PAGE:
While those other menu items get rave reviews, Padoleski’s true love has always been pizza. As a 16-year-old, Padoleski took a job with Krony’s Pizza, a regional chain in the Rochester, New York, area that has been open since 1982. He then took a job as a delivery driver with Papa John’s, eventually moving his way up to store manager.
The first pizzerias Padoleski owned were Great Northern Pizza Kitchen restaurants—he was one of four owners who grew the small regional chain into five different locations.
“Through all of those experiences, I learned different ways to make pizza,” Padoleski said, adding that he took a break from pizza after his ownership stint with Great Northern. But as if pizza held a magnetic pull on his soul, Padoleski found his way back to it when City Grill, an upscale eatery in downtown Rochester he had once managed, asked him to start up a pizza program.
“In exchange for taking a pay cut to do that, the chef there taught me everything he could,” Padoleski said. “I learned a lot of stuff that I’d eventually implement here [at Salty Bread Pizza Cafe].”
Later—and more recently—he worked at Amazing Grains, a salty bread bakery that helped fill out his repertoire when it came to making baked goods.
With just two other full-time employees at Salty Bread Pizza Cafe—and about eight total team members, including those who work part time—it’s amazing what Padoleski and his family have been able to accomplish in a small, 960-square-foot restaurant with very little help. In fact, he says he’s running out of space and is currently searching for a commissary-style kitchen where he can stretch out a bit more.
He’s also already signed a lease to open a second Salty Bread Pizza Cafe, though the format will be a bit different. It will be a DELCO restaurant, serving the salty bread pizza locals have grown accustomed to but without the 20 or so seats you’ll find at the original location.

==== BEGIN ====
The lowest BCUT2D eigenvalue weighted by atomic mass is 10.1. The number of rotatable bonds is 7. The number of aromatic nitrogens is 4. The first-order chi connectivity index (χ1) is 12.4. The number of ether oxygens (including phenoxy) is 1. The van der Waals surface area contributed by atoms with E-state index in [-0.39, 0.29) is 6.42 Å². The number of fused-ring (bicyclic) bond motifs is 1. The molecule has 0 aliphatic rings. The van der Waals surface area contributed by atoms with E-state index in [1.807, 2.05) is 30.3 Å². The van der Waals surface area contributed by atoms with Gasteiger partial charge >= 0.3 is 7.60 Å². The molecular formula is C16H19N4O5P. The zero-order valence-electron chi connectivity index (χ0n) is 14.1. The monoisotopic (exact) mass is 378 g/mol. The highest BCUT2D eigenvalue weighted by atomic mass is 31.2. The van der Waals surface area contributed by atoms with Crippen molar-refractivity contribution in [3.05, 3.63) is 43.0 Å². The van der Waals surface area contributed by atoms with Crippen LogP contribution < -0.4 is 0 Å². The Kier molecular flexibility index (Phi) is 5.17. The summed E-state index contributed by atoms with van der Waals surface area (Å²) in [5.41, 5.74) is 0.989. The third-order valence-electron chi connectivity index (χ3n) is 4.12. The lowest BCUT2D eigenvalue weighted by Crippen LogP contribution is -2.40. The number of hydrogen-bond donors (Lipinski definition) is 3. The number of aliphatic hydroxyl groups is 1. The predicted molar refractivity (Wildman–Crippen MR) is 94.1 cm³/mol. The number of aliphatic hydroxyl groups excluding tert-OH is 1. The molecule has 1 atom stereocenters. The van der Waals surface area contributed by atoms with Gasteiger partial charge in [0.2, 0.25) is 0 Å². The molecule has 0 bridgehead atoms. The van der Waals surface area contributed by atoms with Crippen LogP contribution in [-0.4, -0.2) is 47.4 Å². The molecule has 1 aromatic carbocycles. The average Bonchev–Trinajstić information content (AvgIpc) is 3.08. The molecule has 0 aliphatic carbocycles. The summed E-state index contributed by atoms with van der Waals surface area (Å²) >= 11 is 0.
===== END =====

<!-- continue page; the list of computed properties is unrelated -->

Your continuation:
For his success, Padoleski first and foremost credits his family. “My kids and my wife are amazing,” Padoleski said. “Working with them in the kitchen are truly some of the best times. There’s been a lot of work, a lot of pain, a lot of hard times, but it’s been an absolute dream to do this with my family.”
Padoleski also credits the local business owners in the community. He says Rochester’s pizza scene is one that flies under the radar but is rich with culinary diversity and quality pies. He’s found that local pizza makers are supportive of one another in a way you won’t find in most other cities. As evidence, he points to a recent occasion where he had a large catering order come in and not enough pizza boxes to fulfill it—and just 24 hours to find more. He reached out to his rep on a Sunday and was told the company couldn’t help him, but a different client of theirs might be able to. It ended up being a guy who operated a pizzeria down the street from Salty Bread Pizza Cafe.
“This guy at a place called Cordello’s hooked me up with his boxes,” Padoleski said. “I tried to pay him, and he wouldn’t even take it. It’s one of those things where it’s competitive around here in terms of pizza, but everybody kinda roots for one another.”
“And I truly don’t know anywhere you can get better pizza as far as options,” Padoleski continued. “You can get Detroit-style, New York-style, Neapolitan, it’s all here. In Rochester, you’re getting anything you want.”
Thanks to Padoleski, “anything you want” now includes salty bread pizza.